Using Type in Organizations

Myers-Briggs Tool, Tool located in Career Coaching, Leadership, Small Business posted on December 3, 2014

Type Tips by Jean M. Kummerow

Here’s an example of some natural tensions between the quadrants of the type table and what might be done to validate the perspective of each:

IN

The “let’s think big/dream about it” people. however, “if the INs are always dreaming up other possibilities, making dreams a reality may not ever happen.” Other types may encourage that dream and ask questions to help everyone understand it. Then they might help identify resources to help make that big picture come true.

EN

The “let’s change it” people. however, “if the ENs are trying to continually change things in the process of trying to discover what can be better, they may change some things that are already working well and waste resources in the process.” Other types may help by separating the things that really need changing now from those that are working well and encourage efforts on the former rather than the latter.

ES

The “let’s get it done!” people. however, “if the ESs are always ready to jump to action, they may jump to action prematurely before other perspectives are examined and before they really have a clear picture of what their future could be.” Other types may help them identify what the long-term consequences of those actions might be, and help them clarify what their goals really are.

IS

The “let’s keep it” people. however, “if the ISs feel their ideas are not being heard and facts are being ignored, they may dig in their heels and refuse to move ahead. They may say something like, “how will this really make things better? you haven’t given me any practical reasons. If we do have to try something different and it doesn’t work, I reserve the right to go back to my old way of doing things.” Other types might acknowledge the facts and suggest pilot programs as a way of testing out new ideas.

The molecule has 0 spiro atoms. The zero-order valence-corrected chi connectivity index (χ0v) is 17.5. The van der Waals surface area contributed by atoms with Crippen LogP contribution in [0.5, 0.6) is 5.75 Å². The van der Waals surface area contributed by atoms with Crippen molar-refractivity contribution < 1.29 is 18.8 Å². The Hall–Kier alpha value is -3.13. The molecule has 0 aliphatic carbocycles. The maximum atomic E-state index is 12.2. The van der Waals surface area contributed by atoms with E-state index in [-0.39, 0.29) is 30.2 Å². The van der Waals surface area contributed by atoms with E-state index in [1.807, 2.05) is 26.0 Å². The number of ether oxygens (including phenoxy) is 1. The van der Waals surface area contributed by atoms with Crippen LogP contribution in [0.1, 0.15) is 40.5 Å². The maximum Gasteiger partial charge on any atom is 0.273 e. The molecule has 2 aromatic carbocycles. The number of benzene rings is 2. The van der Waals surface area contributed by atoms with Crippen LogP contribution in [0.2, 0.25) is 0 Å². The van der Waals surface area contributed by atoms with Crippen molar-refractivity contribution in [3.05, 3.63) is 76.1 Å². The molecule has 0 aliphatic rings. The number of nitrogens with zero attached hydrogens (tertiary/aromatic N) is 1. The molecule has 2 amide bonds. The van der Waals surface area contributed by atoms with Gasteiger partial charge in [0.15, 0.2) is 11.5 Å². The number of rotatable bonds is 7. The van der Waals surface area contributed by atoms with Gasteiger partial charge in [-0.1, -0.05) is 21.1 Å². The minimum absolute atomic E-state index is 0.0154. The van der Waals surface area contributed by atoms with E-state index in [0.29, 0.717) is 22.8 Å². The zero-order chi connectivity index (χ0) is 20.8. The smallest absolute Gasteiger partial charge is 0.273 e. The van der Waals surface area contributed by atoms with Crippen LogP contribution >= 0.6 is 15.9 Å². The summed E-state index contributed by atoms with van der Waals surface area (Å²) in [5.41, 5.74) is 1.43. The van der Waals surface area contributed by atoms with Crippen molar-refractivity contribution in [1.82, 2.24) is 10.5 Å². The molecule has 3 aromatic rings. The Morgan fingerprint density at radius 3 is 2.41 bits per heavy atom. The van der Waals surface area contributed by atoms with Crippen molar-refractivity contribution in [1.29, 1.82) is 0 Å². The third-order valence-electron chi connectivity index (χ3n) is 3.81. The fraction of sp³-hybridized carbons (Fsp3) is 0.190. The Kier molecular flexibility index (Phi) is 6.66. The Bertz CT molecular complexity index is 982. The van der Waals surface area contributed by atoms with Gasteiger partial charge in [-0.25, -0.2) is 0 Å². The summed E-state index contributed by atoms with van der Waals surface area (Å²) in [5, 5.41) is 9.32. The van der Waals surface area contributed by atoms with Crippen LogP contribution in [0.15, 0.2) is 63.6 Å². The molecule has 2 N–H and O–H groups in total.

Placing session participants into quadrant-alike groups (or for that matter any of the various preference combinations) and asking them to come up with examples of how they’ve used their style to help their team or organization is one way to start to ground this information. This often leads to a fruitful discussion of how other types view them and how they can help one another. The MBTI® framework provides a vocabulary to discuss differences, and there’s lot of room for you to facilitate the conversation that follows. Best wishes!

For more tips and strategies for using type in organizational settings check out Introduction to Type in Organizations and the MBTI Practitioner’s Field Guide